Less than 17% of the world's snakes are poisonous and less than half of these are dangerous to man. The risk of death as a result of snakebite is, in fact, lower than the risk of being struck by lightning (Pinney 138). Nonetheless, cross-culturally and throughout the world, the snake is an object of fascination, fear, and respect for humankind. The serpent is a source of symbolic speculation, as it appears in myth, dream, literature, and religion. In nature or otherwise, "it is impossible to approach the creature innocently" (Morgenson 3). As D.H. Lawrence's poem, "Snake", suggests, the snake's invoked power in not a result of any physiological aspect of the snake's chemistry, but rather a consequence of the psychological symbol that defines the snake's being. Like many of Lawrence's nature poems, Barbara Hardy classifies "Snake" as "anthropomorphic", composing the snake as a creature in itself, but "through the images of human experience" (43). Lawrence's serpent is carefully constructed with a sense of immediacy and harsh reality, but it is through the eyes and experience of the human narrator that the reader comes to understand the snake. More importantly, the reader comes to understand the pure necessity, and the pure immorality, of subconscious symbolism and judgement. The snake provokes both terror and respect.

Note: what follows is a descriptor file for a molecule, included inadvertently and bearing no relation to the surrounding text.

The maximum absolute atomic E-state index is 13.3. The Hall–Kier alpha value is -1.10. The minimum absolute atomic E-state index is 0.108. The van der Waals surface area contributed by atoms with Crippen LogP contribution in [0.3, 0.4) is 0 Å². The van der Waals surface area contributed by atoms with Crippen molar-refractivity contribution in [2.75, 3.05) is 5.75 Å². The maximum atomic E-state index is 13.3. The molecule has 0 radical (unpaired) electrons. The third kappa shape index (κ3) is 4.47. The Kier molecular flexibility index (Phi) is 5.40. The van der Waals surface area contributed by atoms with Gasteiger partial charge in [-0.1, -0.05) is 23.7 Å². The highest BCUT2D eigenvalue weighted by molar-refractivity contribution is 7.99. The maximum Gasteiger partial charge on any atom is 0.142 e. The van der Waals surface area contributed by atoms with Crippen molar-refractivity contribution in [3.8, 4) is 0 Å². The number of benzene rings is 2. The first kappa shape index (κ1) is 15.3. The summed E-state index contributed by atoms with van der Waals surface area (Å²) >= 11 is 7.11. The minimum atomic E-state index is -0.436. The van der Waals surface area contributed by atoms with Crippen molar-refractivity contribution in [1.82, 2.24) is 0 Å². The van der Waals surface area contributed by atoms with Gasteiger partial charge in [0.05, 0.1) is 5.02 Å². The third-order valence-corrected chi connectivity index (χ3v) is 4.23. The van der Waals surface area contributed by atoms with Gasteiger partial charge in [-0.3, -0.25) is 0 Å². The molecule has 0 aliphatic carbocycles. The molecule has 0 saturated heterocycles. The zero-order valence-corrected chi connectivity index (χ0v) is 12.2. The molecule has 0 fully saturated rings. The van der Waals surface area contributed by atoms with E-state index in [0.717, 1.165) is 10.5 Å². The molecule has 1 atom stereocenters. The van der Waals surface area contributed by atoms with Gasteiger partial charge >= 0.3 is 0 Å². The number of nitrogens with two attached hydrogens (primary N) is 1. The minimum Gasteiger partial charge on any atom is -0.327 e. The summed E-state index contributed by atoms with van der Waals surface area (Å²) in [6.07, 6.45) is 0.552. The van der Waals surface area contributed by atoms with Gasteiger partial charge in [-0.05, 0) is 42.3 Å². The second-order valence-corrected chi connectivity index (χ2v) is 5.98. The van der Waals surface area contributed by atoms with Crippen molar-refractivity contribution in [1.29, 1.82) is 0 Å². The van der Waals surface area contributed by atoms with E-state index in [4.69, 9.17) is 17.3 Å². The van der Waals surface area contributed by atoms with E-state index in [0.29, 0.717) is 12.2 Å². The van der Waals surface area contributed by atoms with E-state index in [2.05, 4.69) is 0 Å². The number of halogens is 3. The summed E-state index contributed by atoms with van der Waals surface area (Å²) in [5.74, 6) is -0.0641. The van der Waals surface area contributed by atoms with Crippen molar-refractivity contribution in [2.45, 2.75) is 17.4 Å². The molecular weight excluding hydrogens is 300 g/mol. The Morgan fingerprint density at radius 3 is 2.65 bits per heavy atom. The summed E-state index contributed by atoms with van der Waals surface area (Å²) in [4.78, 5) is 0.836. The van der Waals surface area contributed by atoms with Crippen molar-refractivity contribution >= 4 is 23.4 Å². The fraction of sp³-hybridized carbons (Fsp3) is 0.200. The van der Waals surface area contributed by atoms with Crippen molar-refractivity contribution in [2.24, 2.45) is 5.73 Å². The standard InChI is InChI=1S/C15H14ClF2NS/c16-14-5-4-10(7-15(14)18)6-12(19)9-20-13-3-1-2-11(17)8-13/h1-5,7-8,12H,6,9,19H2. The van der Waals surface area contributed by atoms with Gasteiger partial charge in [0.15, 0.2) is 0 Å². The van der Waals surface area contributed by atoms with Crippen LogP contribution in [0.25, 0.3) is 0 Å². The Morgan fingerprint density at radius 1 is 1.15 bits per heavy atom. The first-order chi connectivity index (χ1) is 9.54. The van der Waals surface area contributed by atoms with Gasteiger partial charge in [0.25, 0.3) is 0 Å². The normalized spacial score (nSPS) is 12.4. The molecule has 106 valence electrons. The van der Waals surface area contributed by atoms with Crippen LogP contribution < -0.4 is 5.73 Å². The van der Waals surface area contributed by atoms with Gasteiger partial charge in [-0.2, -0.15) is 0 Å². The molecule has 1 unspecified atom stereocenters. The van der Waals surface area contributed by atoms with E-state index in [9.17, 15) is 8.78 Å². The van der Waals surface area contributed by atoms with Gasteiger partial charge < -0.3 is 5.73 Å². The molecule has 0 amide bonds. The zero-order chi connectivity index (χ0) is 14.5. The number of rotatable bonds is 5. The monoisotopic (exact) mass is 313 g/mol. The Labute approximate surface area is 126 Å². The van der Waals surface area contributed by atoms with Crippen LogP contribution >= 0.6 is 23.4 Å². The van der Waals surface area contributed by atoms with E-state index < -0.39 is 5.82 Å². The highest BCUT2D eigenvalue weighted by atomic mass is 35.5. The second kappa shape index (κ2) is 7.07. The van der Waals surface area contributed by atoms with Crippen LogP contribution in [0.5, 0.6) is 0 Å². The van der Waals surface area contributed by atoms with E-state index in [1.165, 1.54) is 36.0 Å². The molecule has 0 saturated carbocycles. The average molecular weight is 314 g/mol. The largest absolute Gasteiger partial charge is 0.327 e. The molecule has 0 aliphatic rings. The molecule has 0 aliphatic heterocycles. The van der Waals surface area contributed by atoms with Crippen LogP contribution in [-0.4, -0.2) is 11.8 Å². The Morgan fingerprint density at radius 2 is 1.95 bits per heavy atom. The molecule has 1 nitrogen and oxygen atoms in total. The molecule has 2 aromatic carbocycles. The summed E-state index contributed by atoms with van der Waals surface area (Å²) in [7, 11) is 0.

Aside from the reality of a mysterious, occasionally poisonous predator is the archetypal image of the serpent, latent with mythological, biblical, and historical symbols. Among the most common phobias is ophiaphobia, or fear of snakes, despite the unlikeliness of one to encounter a snake in the urban world (Rapoport 195). Lawrence, though ...
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Hardy, Barbara. "D.H. Lawrence's Self-Consciousness." D.H. Lawrence in the Modern World. Ed. Peter Preston and Peter Hoare. New York: Cambridge UP, 1989. 27-46.
Hobsbaum, Philip. A Reader's Guide to D.H. Lawrence. London: Thames and Hudson, 1981.
Lawrence, D.H. "Snake." The Norton Anthology of English Literature: Major Authors. 6th ed. Ed. M.H. Abrams, et al. New York: W.W. Norton, 1996. 2452-54.
McGuire, William et al, eds. The Collected Works of C.G. Jung. 5th vol. 2nd ed. Trans. R.F.C. Hull. Princeton: Princeton UP, 1956.
Morgenson, Greg. The Serpent's Prayer: The Psychology of an Image. N.D. On-line. Available: http://www.cgjung.com/cgjung/articles/serpent.html. 22 February 1998.
Pinney, Roy. The Snake Book. New York: Doubleday, 1981.
Rapoport, Judith L. The Boy Who Couldn't Stop Washing. New York: NAL Penguin, 1989.
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